NSW Farmers want Inland rail enquiry after Senates Estimates

NSW Farmers are calling its members to down tools and refuse to engage with the Australian Rail Track Corporation (ARTC) until the Australian Government finally calls an inquiry into inland rail.

This follows evidence given in the Senate Estimates this week, which demonstrated the extent the project is at risk of collapse. 

It found that former minister Darren Chester signed a brief with an incorrect map of the proposed study area, referencing the wrong preferred corridor and causing confusion in the community. 

There was no clear rationale for the selection of the route between Narromine and Curban, with the December 2016 independent Multi Criteria Analysis report’s recommendation to develop a particular option being ignored.

ARTC CEO John Fullerton was unaware of community concerns across two states about the proposed route and impact on landowners and Deputy Nationals’ leader Senator Bridget McKenzie, claimed that the Deputy Prime Minister was working with concerned communities, despite his written refusal to work with NSW Farmers to resolve issues across western New South Wales.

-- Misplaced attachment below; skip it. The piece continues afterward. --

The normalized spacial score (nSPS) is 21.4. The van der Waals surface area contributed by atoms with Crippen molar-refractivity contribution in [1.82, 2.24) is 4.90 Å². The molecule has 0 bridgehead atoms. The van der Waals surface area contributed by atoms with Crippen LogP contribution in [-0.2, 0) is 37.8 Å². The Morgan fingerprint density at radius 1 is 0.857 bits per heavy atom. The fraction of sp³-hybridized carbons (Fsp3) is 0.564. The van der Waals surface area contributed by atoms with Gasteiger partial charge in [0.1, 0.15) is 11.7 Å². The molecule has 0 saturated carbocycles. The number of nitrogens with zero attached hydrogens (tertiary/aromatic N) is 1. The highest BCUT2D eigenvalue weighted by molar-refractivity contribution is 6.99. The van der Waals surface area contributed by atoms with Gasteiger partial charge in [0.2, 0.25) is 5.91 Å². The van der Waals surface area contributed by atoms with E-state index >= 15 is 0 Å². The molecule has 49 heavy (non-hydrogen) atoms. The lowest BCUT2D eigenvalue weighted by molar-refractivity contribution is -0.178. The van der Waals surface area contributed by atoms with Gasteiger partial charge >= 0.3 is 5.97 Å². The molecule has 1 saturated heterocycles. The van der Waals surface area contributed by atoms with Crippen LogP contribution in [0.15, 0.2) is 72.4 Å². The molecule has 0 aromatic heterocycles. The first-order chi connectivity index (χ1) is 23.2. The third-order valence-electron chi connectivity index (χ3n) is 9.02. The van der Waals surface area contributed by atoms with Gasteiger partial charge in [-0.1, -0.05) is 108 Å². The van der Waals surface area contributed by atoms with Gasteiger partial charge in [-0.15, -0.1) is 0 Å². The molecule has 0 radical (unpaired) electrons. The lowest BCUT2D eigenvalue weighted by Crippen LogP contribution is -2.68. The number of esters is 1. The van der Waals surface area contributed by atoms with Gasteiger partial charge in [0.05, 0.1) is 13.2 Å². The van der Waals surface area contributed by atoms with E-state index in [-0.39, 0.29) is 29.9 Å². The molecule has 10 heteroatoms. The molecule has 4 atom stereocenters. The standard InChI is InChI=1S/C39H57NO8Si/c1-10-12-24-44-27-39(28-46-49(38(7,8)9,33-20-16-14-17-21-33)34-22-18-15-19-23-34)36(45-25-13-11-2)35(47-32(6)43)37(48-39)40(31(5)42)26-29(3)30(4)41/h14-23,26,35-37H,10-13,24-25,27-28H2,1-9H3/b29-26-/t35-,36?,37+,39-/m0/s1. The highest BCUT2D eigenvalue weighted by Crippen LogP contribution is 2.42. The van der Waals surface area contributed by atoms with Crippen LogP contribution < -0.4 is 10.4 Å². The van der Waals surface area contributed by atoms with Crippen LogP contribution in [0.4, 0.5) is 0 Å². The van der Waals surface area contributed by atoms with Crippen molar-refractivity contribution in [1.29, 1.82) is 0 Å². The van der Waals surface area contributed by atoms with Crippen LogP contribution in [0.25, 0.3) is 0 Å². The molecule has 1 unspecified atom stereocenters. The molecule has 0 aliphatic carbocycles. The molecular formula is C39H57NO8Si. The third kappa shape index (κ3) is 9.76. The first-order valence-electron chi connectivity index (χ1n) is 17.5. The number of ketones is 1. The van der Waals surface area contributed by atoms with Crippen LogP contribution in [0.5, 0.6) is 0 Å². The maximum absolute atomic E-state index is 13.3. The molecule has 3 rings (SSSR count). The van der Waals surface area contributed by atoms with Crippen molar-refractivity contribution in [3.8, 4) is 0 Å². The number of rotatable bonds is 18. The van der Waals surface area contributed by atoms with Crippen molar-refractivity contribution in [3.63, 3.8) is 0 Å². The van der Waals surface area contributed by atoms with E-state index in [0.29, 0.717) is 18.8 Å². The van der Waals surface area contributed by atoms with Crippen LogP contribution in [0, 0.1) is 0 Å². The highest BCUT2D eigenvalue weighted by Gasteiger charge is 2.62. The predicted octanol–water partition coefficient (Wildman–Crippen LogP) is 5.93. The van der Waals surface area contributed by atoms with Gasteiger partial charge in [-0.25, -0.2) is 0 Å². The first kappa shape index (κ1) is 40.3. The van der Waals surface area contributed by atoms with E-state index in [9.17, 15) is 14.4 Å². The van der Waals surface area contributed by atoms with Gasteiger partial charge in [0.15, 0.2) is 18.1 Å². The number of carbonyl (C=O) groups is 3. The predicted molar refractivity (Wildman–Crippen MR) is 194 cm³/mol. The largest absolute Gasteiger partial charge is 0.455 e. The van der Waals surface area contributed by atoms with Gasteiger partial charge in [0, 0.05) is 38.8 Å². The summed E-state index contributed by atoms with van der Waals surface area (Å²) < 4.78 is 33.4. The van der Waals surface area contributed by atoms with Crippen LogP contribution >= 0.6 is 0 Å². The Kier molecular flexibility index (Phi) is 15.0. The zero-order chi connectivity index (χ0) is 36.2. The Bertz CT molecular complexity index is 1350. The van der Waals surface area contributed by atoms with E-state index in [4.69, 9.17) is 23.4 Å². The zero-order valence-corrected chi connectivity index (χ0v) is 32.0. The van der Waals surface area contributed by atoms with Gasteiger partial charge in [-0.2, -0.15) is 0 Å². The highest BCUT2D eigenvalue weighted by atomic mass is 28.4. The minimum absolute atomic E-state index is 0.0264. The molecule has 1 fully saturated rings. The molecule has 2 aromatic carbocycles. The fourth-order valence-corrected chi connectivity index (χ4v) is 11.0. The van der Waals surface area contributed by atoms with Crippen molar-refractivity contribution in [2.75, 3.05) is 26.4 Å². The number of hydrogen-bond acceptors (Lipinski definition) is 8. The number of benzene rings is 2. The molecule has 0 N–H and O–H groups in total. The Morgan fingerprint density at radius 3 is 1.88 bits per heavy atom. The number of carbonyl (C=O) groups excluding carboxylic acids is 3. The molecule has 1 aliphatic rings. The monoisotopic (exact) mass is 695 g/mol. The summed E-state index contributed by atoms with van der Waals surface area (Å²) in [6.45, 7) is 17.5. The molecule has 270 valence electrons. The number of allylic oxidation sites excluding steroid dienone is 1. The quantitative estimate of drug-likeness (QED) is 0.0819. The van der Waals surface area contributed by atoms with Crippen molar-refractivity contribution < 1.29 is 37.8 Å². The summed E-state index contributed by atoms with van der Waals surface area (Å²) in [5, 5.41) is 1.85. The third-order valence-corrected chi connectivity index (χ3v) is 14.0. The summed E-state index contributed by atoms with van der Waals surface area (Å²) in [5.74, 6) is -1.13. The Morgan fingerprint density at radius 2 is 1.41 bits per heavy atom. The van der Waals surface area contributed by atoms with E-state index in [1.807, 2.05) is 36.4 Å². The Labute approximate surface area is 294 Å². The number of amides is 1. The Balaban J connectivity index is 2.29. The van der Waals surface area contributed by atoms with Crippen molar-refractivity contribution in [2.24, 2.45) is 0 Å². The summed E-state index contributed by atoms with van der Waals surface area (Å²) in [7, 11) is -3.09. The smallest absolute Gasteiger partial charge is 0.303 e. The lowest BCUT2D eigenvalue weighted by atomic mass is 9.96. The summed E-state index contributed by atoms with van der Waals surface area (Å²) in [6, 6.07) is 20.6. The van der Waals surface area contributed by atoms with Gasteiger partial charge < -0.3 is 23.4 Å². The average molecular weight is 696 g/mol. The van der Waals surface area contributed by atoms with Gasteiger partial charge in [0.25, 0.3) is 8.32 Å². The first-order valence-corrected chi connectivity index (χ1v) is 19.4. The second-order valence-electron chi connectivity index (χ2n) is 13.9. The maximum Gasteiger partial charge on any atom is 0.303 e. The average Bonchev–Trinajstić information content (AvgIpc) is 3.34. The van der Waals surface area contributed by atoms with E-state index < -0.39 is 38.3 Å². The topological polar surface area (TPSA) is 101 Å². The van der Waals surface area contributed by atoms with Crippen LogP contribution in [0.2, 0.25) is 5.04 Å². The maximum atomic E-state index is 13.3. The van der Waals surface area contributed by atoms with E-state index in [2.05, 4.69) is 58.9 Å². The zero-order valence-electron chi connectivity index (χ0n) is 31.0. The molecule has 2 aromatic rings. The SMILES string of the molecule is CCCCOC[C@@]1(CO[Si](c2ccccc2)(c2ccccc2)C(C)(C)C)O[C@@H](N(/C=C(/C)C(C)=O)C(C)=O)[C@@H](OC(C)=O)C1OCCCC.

NSW Farmers’ Inland Rail Taskforce Chair, Adrian Lyons said the project is a critical piece of nation building infrastructure and the time had now come for an independent inquiry to get this $10 billion project right, once and for all.

“The Coalition Government’s rush to deliver this project has now caught up with them," Mr Lyons said.

"After spending years denying there is an issue, two hours of questioning in Senate Estimates yesterday has demonstrated the extent to which this project is at risk of collapse.

“It is time the Government admitted that there are issues warranting investigation and called an open, transparent and independent inquiry into inland rail. 

"Until they do, we are calling on our members and other affected landowners to refuse to engage with the ARTC so that we finally get the answers we deserve.”

Mr Lyons said NSW Farmers have been consulting with the ARTC and the Australian Government, however feel they are still being ignored. 

“At community meeting after community meeting, our members have been clear – unless answers are provided, they would refuse to engage," Mr Lyons said.  

"We have had meaningful discussions with ARTC’s Inland rail CEO Richard Wankmuller, but we feel ignored by other senior leaders of the ARTC and the Deputy Prime Minister."

Mr Lyons has called on the NSW National Leader John Barilaro to use his influence within the party and call on his Federal colleagues to sort out this important project.

“John Barilaro told a NSW Farmers forum in Dubbo last week that there are ‘barnacles’ on this project and that the Federal Government has to sort this out," Mr Lyons said.  

"If the government in Canberra won’t take action then we will turn to the NSW Government to ensure they use their planning powers to demand changes to this project that are in the best interests of landowners.”